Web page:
Water is essential for an athlete’s performance and health. Drinking too little water or losing too much through sweat can decrease your ability to train well and recover properly. Did you know water provides more to the body than just hydration. It is also a transporter, supplying muscles with nutrients needed during training. It rids the body of waste products from high intensity training. It also keeps the body cool, evaporating heat through sweat.
The body is about 60% water. The brain is about 70% water. As little as a 2% loss of body fluids from training or going into training when you are already dehydrated hurts performance with decreased ability to concentrate, fatigue and poor recovery. Hydration needs during paddling depend on different factors like an athlete’s pre-training or pre-competition hydration status. Some paddlers sweat more than others. Larger athletes tend to sweat more than smaller athletes. Endurance athletes sweat earlier in exercise and in larger volumes. Sweat losses are higher in hot, humid conditions and increase as exercise intensity increases.
Hydration during training or competition
Research recommends a sport nutrition drink with a 4-8% carbohydrate solution. Juices are not recommended. They are 9-12% carbohydrate solution and can cause gastric distress. Sport drinks rehydrate with water, electrolytes, and calories. Find what drinks work for you by experimenting during practice – not in competition. If you have a sensitive stomach, be aware of caffeine and fructose found in fruit, honey and high-fructose corn syrup.
SUP training ranging from 30-60 minutes at low to moderate intensity, drink water. If you train for more than 60 minutes, have a sports drink. Research recommends drinking about every 15-20 minutes, about 2-4 ounces each time. This requires a conscious effort. Following these recommendations may be a challenge when in a SUP race. That is why purpose built hydration packs are highly recommended.
Thirst is not a reliable cue to drink because thirst is suppressed with intense or exhaustive exercise. This is especially in the heat. Pay attention to body cues and signs like your mouth or throat feeling dry. Drink according to a plan.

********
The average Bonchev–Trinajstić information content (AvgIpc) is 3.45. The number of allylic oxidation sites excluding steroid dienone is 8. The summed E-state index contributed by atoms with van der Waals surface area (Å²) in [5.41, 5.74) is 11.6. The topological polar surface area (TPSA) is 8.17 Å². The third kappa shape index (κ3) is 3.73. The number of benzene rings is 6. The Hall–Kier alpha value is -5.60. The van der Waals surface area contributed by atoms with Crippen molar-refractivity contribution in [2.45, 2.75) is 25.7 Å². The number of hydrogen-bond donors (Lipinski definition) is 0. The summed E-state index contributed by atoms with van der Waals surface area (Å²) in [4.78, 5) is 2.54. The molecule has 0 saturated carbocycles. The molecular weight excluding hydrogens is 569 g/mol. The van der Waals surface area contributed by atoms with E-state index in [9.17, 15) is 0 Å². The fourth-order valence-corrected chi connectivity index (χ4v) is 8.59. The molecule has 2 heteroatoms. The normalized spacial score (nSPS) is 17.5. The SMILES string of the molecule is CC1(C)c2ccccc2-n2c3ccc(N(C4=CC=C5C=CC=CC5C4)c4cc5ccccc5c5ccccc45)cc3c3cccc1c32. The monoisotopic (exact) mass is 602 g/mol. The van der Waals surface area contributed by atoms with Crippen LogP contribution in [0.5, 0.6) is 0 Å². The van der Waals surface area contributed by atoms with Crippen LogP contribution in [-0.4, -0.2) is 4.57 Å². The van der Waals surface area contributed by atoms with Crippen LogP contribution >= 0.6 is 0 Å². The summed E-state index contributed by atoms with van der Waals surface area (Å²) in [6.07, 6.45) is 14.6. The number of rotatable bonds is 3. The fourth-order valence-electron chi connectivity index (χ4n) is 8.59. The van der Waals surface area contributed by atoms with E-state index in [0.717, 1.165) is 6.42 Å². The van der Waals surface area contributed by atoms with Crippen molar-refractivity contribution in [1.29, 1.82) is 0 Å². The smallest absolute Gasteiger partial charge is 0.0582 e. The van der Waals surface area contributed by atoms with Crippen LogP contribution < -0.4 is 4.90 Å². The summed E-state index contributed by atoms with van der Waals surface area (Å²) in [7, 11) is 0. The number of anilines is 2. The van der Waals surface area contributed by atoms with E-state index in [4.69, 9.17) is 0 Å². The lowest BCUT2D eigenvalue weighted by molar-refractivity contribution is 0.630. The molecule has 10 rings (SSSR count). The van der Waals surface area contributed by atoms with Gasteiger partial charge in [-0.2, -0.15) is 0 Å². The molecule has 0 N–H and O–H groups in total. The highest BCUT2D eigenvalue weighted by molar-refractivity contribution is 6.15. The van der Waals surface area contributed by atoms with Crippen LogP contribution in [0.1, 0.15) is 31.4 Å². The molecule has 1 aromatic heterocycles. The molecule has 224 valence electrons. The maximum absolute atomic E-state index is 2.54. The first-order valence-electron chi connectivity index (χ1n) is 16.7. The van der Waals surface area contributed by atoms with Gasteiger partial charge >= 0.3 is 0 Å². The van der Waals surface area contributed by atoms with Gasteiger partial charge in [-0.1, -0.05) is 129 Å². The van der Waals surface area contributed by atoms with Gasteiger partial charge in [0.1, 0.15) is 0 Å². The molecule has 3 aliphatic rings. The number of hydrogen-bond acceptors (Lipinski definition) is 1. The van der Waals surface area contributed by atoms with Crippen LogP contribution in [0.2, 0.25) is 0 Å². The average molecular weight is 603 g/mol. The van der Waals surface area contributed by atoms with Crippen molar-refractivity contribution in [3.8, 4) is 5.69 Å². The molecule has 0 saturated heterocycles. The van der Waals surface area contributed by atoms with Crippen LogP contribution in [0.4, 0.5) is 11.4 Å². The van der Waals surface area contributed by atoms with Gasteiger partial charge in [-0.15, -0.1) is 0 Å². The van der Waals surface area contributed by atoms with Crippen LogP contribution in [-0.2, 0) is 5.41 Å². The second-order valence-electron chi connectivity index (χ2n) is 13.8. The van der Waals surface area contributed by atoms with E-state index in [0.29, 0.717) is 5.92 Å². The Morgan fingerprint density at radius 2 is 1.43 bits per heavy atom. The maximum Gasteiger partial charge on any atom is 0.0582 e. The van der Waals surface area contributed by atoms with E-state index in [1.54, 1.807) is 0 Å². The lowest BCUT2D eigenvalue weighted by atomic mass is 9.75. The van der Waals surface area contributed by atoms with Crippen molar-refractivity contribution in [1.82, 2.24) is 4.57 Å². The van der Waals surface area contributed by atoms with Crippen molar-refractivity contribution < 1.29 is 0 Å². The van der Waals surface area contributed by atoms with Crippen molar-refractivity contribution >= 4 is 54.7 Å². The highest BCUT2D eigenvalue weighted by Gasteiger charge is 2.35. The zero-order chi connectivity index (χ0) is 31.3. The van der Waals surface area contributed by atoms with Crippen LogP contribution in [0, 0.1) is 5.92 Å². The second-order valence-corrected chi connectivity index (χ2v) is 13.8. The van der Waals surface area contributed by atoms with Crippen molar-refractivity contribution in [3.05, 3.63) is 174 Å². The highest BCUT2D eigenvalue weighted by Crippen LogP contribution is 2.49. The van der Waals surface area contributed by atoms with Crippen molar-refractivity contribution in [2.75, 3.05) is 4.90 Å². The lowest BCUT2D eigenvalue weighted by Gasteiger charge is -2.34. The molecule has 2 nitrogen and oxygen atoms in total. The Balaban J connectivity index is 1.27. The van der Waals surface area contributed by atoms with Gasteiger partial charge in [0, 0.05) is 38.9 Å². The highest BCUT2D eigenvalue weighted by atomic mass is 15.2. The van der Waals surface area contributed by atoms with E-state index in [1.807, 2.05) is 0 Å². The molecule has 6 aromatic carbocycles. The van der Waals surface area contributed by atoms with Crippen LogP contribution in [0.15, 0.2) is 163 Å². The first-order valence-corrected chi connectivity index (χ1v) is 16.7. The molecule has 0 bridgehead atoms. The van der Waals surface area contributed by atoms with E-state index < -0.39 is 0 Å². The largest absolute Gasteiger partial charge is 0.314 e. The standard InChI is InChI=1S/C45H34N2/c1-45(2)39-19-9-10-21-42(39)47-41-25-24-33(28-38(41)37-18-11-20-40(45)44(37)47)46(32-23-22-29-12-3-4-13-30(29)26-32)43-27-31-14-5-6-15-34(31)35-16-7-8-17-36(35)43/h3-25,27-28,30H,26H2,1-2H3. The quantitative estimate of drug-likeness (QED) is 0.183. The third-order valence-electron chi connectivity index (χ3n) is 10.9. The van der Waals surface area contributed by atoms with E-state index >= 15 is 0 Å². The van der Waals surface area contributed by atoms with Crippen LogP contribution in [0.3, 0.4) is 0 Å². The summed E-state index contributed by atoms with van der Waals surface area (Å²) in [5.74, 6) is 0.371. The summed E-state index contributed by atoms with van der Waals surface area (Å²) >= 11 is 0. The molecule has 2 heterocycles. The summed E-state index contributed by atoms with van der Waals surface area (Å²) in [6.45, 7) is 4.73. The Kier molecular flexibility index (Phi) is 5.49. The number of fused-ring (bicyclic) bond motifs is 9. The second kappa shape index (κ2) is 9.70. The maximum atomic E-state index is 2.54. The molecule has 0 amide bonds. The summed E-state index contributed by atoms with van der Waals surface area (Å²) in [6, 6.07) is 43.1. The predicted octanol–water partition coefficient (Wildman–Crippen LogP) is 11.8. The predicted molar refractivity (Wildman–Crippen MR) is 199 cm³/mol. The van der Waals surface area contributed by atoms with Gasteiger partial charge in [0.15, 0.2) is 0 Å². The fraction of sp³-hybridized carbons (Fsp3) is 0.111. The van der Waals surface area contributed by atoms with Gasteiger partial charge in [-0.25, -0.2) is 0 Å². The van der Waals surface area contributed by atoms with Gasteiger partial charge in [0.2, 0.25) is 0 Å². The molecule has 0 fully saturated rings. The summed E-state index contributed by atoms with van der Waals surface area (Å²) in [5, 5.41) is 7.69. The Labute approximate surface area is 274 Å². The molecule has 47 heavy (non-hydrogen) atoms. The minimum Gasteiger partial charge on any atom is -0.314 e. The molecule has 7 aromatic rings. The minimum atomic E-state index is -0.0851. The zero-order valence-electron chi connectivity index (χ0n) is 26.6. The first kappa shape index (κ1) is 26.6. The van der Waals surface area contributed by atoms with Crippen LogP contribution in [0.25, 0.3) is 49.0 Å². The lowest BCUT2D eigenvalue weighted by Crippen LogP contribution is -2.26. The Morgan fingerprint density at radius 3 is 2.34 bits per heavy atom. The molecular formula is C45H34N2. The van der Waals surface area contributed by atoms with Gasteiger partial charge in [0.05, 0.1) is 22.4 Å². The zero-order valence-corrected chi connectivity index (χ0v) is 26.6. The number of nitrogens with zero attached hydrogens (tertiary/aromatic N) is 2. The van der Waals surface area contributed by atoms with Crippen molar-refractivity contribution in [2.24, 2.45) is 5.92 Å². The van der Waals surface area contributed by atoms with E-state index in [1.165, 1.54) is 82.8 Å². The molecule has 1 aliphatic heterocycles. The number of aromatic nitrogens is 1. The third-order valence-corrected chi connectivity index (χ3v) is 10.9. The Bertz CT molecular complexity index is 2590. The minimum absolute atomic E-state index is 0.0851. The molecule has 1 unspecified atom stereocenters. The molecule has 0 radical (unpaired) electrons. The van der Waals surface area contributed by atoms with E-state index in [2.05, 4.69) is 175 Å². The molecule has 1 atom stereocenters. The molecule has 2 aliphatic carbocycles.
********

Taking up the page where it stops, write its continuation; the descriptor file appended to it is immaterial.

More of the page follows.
Hydration after training or competition
After training, rehydrate for faster recovery. Athletes can create an individualized hydration plan by weighing themselves before and after training. For every pound lost, drink 2.5 cups of fluid. This is far more than one would voluntarily consume so it requires a conscious effort. Once athletes know their sweat rate, they can practice and experiment drinking early in training or competition to minimize dehydration, and comfortably drink larger volumes of fluid.
Replenish body fluids and carbohydrates within 30 minutes after training to maximize recovery. Sport nutrition research shows that a drink with a carbohydrate to protein ratio of 4:1 speeds recovery. The added carbohydrates replace the fuel used in training/competition and the protein repairs muscles that were broken down. Recovery drink examples include low fat chocolate milk, Recoverite, Ensure, Boost, Carnation instant breakfast, Resource, and Endurox R4.
An easy method to determine hydration status is urine color. When properly hydrated, urine is the color of lemonade, a pale yellow. Clear urine as a sign of hydration is a misconception. Dark yellow to brownish apple juice colored urine indicates dehydration. Dehydration is a loss of body fluid causing decreased blood volume, less blood pumped by the heart, decreased blood delivered to the exercising muscles and skin, increased waste products (i.e. lactic acid builds up), and an elevated body core temperature. With the rise in body core temperature, the body compensates by working harder and performance suffers.
Caffeine and alcohol
Caffeinated drinks, tea, coffee, and energy drinks are not ideal rehydration choices. Caffeine increases urine loss according to research studies. Rehydrate with non-caffeinated sport drinks first to restore fluid balance, then consider other beverage choices. Alcohol also increases urine loss. Alcoholic beverages of 3% or more by volume are not ideal for rehydration. Alcohol impairs glycogen recovery (glycogen is the storage form of carbohydrates) and slows soft tissue damage repair.
Adequate hydration requires planning because thirst and voluntary consumption alone will not restore body fluid levels.
Make hydrating a part of your practice and training.
Begin drinking early in exercise. Practice taking large gulps about every 15-20 minutes.
Have your favorite flavored sport drink at a cool temperature (~60 °F) to encourage plenty of hydration.